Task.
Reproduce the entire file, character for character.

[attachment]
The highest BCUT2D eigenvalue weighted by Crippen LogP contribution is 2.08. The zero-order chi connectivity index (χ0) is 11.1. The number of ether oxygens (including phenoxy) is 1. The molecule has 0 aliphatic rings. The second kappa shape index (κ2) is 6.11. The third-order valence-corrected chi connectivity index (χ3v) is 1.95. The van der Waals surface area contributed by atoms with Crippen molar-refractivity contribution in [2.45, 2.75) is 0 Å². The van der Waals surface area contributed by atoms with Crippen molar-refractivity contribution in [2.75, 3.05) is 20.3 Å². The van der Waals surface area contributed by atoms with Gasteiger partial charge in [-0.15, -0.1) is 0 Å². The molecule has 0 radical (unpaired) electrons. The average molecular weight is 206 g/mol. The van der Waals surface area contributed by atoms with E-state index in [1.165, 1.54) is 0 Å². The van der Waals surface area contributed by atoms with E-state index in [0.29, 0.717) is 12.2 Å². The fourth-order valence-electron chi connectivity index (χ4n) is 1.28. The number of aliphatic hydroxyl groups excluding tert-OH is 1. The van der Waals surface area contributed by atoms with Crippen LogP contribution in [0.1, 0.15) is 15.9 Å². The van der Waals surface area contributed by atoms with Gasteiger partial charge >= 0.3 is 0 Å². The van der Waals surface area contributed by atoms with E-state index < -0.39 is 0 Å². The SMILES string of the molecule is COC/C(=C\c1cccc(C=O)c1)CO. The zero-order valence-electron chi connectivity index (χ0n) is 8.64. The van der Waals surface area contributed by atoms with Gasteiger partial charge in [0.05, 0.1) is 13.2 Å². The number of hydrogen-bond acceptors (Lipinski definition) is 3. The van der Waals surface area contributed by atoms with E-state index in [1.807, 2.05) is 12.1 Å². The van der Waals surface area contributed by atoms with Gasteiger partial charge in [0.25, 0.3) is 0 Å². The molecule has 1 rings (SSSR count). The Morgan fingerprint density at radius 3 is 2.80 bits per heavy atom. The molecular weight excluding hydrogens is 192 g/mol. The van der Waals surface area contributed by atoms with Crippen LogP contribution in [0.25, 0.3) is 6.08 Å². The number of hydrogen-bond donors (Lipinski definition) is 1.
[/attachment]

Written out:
The highest BCUT2D eigenvalue weighted by Crippen LogP contribution is 2.08. The zero-order chi connectivity index (χ0) is 11.1. The number of ether oxygens (including phenoxy) is 1. The molecule has 0 aliphatic rings. The second kappa shape index (κ2) is 6.11. The third-order valence-corrected chi connectivity index (χ3v) is 1.95. The van der Waals surface area contributed by atoms with Crippen molar-refractivity contribution in [2.45, 2.75) is 0 Å². The van der Waals surface area contributed by atoms with Crippen molar-refractivity contribution in [2.75, 3.05) is 20.3 Å². The van der Waals surface area contributed by atoms with Gasteiger partial charge in [-0.15, -0.1) is 0 Å². The molecule has 0 radical (unpaired) electrons. The average molecular weight is 206 g/mol. The van der Waals surface area contributed by atoms with E-state index in [1.165, 1.54) is 0 Å². The van der Waals surface area contributed by atoms with E-state index in [0.29, 0.717) is 12.2 Å². The fourth-order valence-electron chi connectivity index (χ4n) is 1.28. The number of aliphatic hydroxyl groups excluding tert-OH is 1. The van der Waals surface area contributed by atoms with Crippen LogP contribution in [0.1, 0.15) is 15.9 Å². The van der Waals surface area contributed by atoms with Gasteiger partial charge >= 0.3 is 0 Å². The van der Waals surface area contributed by atoms with E-state index < -0.39 is 0 Å². The SMILES string of the molecule is COC/C(=C\c1cccc(C=O)c1)CO. The zero-order valence-electron chi connectivity index (χ0n) is 8.64. The van der Waals surface area contributed by atoms with Gasteiger partial charge in [0.05, 0.1) is 13.2 Å². The number of hydrogen-bond acceptors (Lipinski definition) is 3. The van der Waals surface area contributed by atoms with E-state index in [1.807, 2.05) is 12.1 Å². The van der Waals surface area contributed by atoms with Gasteiger partial charge in [0.25, 0.3) is 0 Å². The molecule has 1 rings (SSSR count). The Morgan fingerprint density at radius 3 is 2.80 bits per heavy atom. The molecular weight excluding hydrogens is 192 g/mol. The van der Waals surface area contributed by atoms with Crippen LogP contribution in [0.25, 0.3) is 6.08 Å². The number of hydrogen-bond donors (Lipinski definition) is 1.